Brave Launches Ad And Rewards Platform, Pitting The Browser Against Ad Tech

Brave, a privacy-centric web browser, launched its advertising and user rewards platform on Wednesday.

The Brave browser debuted three years ago and now has more than 9 million users. Its co-founder and CEO Brendan Eich created JavaScript and co-founded Mozilla, which operates the Firefox browser.

The new Brave ads are more like browser notifications than typical display inventory. Users opting into Brave Rewards will see 60-70 character messages during a browser session, and receive 70% of the revenue from the ad, with the other 30% going to Brave.

Brave’s advertisers and users spend or receive money in Basic Attention Tokens (BATs), a cryptocurrency created by Brave. BATs can’t be refunded for money, but with the launch of the Rewards program, Brave is bringing on partners that could turn the tokens into credit or other purchases.

For instance, Brave is working with the rewards program TAP Network, which verifies ad engagements or shopping at certain merchants. Users accrue points to redeem with retailers or travel and hospitality chains within the TAP Network, just one avenue for BATs to return actual value for Brave browser users. TAP Network CEO Lin Dai added the network will also bring advertisers to the new browser ad product.

TAP Network has a similar core audience as Brave, skewing male, young and tech-savvy, who actively choose to block most data-driven online advertising, Dai said. This means many advertisers in categories like gaming, entertainment and fast-food restaurant chains need alternatives to reach those consumers online. WarnerMedia and Twitch, two of TAP Networks’ enterprise partners, have already piloted Brave ad campaigns, he said, and others are testing campaigns now.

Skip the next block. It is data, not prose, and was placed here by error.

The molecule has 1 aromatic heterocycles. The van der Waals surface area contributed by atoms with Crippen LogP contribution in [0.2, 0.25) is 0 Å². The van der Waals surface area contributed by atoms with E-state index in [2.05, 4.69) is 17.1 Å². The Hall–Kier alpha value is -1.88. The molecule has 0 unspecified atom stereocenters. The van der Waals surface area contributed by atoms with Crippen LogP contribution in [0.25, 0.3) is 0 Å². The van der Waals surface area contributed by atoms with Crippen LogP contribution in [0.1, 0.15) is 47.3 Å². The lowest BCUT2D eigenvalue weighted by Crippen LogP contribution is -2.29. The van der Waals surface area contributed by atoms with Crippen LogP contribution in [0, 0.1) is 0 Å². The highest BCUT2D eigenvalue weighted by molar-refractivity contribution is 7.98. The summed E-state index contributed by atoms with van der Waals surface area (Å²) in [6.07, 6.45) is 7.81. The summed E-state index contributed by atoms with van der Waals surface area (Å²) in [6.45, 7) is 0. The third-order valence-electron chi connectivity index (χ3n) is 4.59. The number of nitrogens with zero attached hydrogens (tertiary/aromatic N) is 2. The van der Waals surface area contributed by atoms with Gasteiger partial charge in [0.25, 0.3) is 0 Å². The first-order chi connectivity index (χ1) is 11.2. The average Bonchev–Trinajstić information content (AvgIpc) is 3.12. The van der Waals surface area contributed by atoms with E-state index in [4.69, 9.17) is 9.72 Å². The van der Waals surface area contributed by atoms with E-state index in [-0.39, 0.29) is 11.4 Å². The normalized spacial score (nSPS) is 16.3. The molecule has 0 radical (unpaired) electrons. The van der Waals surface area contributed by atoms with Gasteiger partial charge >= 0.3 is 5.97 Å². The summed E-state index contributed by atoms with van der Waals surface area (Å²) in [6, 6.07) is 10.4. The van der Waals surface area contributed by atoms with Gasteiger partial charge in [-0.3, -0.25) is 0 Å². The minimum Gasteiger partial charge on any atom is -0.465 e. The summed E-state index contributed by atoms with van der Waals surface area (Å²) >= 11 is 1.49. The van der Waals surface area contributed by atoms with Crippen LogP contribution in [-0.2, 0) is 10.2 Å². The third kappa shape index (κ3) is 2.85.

The Brave ads are meant to be non-disruptive, so they won’t cover content and unlike search campaigns or other web ads they aren’t activated by search queries or page loads.

But they are targeted and data-driven, since Brave knows a lot about the user, Eich said, like which shopping tabs remain open without a transaction, or if someone has searched and researched a travel destination. He said those browser signals might prompt a notification ad the next day.

Companies will be able to audit campaigns and “compare notes” with Brave, Eich said, but third-party tracking and ad verification technology can’t be embedded in the browser.

Publishers and other browsers rely on advertising technology for data-driven ads, Eich said. A part of Brave’s pitch is to show that ads can be targeted and effective without the current ad serving and third-party tracking ecosystem, which is the entry point for fraud and malware, he said, not the browser itself.

Brave has tested publisher-based ads, where the browser assigns ads to the page instead of the typical publisher-ad server arrangement, and in those tests the publisher takes 70% of revenue and Brave and the user split the remainder. Brave is also trying to sign up media companies by letting users tip or allocate part of the revenue from their rewarded web viewing to specific publishers or content creators.

Brave’s verified publisher list skews toward ad-free or philosophical outlets, like wikiHow and the crypto media company Coindesk. News companies including Vice and The Guardian are also partners.

“Publishers and browsers are beholden to an ad tech model based on 90’s-era web technology,” Eich said. “We want show them and users especially that there is another model for how this can work.”

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1 Comment

  1. Very interesting. The opt-in mechanism is a way for users to tell advertisers they are real people. Nice way to fight bot traffic. Would be great to see screenshots of the Brave Ads product in an edit.